8 Ways to Save Money That Won’t Always Work

I’m currently researching for an e-book that will tentatively be called “365 Ways to Decrease Expenses, Increase Income, and Enjoy Life to the Fullest Without Breaking the Bank,” and along the way I’ve come across some pretty goofy ways to save money that are questionable at best and illegal at worse, and a few that seem standard, but won’t work very well at all in many situations. So I thought I’d share my thoughts on a few of them.

Questionable Tip #1: Never buy ketchup (or mustard or relish) again–snag a whole pile of packets when you’re in a fast food restaurant.

I’d originally labelled these “Bad Tips,” but #1 and #2 are really the only two that I’d flat out say are wrong in all situations.The others are simply questionable: they’ll work for some folks in some situations, but should be evaluated closely to see if they will work for you.

Okay, folks. If you’re trying to save money and have a better life, what are you doing in that fast food restaurant in the first place? If you’re just stealing condiments and not ordering, you’re, well, stealing. Not the way to any kind of a better life, in my experience. And if you’re eating there regularly enough to satisfy your ketchup needs, just stop it. Make your hamburgers at home, and spend the money you save on a bottle of the red stuff in the store.

Besides being extremely wasteful in the packaging department, some of the recipes I use require an entier CUP of ketchup! Do you have any idea how many of those little packets I’d need?

Questionable Tip #2: Directly from a Reader’s Digest article on ways to save in June: “With the beginning of the Caribbean hurricane season, you’ll see steep discounts on vacation packages and cruises.”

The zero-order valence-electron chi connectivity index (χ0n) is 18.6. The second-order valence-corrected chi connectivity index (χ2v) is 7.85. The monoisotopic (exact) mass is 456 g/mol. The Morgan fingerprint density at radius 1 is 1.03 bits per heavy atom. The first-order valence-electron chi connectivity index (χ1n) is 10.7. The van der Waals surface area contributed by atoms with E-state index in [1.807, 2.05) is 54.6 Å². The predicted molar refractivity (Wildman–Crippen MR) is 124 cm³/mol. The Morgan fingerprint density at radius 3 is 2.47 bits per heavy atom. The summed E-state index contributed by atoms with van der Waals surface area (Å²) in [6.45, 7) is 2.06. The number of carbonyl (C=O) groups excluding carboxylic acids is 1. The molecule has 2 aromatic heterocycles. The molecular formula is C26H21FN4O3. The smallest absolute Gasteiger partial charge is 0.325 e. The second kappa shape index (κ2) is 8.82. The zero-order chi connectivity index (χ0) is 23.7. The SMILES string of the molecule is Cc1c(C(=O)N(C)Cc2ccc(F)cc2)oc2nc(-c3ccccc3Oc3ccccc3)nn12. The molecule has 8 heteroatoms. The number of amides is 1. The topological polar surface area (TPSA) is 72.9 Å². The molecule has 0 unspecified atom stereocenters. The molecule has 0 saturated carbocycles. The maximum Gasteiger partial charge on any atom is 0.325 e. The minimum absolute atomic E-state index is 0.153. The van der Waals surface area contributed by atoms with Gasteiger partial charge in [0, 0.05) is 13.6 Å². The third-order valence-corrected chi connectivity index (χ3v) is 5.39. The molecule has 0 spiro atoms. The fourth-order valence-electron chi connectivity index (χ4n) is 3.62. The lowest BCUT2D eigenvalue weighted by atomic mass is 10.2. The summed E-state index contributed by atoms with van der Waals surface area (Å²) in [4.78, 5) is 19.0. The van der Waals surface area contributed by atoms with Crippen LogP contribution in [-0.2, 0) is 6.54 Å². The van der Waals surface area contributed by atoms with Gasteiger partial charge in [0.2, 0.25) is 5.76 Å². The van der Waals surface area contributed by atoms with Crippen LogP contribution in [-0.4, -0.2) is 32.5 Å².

Well, HELLO! There’s a reason for those discounts–no sane person wants to take a “vacation” in a hurricane zone during hurricane season.

Questionable Tip #3: Again from Reader’s Digest on ways to save in May: “Whether New Year’s resolutions are history, our outside exercise is possible, gyms offer discounts to bring in more bodies.”

Gyms make much of their money on recurring fees charged to people who never visit the inside of their gyms. I know this–I was one of those folks who for years had a “discounted” membership fee taken out of my account, and rarely if ever used the gym. Too inconvenient, to embarrassing, too confusing.

Instead, I started walking every day (I even get paid for it, but that’s another story). Even in snow and ice and blizzards. It does the trick, and because it’s outside, I also get the benefit of sunshine (when available, may not be in stock in all locations at all times…). Cost: Free, or even better than free if you walk dogs or deliver papers or find some other way to earn income as you exercise.